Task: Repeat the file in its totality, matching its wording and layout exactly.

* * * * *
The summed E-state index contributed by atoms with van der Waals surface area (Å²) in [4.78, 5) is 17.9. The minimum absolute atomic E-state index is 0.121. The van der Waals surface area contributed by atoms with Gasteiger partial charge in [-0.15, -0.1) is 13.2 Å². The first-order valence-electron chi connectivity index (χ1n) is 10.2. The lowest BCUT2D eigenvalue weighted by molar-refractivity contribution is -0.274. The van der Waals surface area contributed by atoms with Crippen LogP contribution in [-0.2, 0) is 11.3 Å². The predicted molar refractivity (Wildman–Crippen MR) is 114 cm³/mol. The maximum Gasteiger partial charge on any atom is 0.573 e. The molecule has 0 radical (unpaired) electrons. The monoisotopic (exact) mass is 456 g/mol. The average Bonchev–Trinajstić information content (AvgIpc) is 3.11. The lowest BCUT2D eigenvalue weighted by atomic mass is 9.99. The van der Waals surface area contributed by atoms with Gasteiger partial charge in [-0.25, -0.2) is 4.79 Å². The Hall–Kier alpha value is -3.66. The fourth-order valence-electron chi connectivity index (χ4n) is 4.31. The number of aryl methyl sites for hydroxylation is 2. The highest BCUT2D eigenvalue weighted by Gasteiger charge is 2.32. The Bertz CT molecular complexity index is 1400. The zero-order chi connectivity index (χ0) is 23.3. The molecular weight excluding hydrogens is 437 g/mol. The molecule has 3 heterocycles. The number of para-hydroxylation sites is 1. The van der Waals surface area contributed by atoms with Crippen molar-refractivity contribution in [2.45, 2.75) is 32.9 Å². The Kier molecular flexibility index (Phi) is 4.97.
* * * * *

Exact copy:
The summed E-state index contributed by atoms with van der Waals surface area (Å²) in [4.78, 5) is 17.9. The minimum absolute atomic E-state index is 0.121. The van der Waals surface area contributed by atoms with Gasteiger partial charge in [-0.15, -0.1) is 13.2 Å². The first-order valence-electron chi connectivity index (χ1n) is 10.2. The lowest BCUT2D eigenvalue weighted by molar-refractivity contribution is -0.274. The van der Waals surface area contributed by atoms with Crippen LogP contribution in [-0.2, 0) is 11.3 Å². The predicted molar refractivity (Wildman–Crippen MR) is 114 cm³/mol. The maximum Gasteiger partial charge on any atom is 0.573 e. The molecule has 0 radical (unpaired) electrons. The monoisotopic (exact) mass is 456 g/mol. The average Bonchev–Trinajstić information content (AvgIpc) is 3.11. The lowest BCUT2D eigenvalue weighted by atomic mass is 9.99. The van der Waals surface area contributed by atoms with Gasteiger partial charge in [-0.25, -0.2) is 4.79 Å². The Hall–Kier alpha value is -3.66. The fourth-order valence-electron chi connectivity index (χ4n) is 4.31. The number of aryl methyl sites for hydroxylation is 2. The highest BCUT2D eigenvalue weighted by Gasteiger charge is 2.32. The Bertz CT molecular complexity index is 1400. The zero-order chi connectivity index (χ0) is 23.3. The molecular weight excluding hydrogens is 437 g/mol. The molecule has 3 heterocycles. The number of para-hydroxylation sites is 1. The van der Waals surface area contributed by atoms with Crippen molar-refractivity contribution in [2.45, 2.75) is 32.9 Å². The Kier molecular flexibility index (Phi) is 4.97.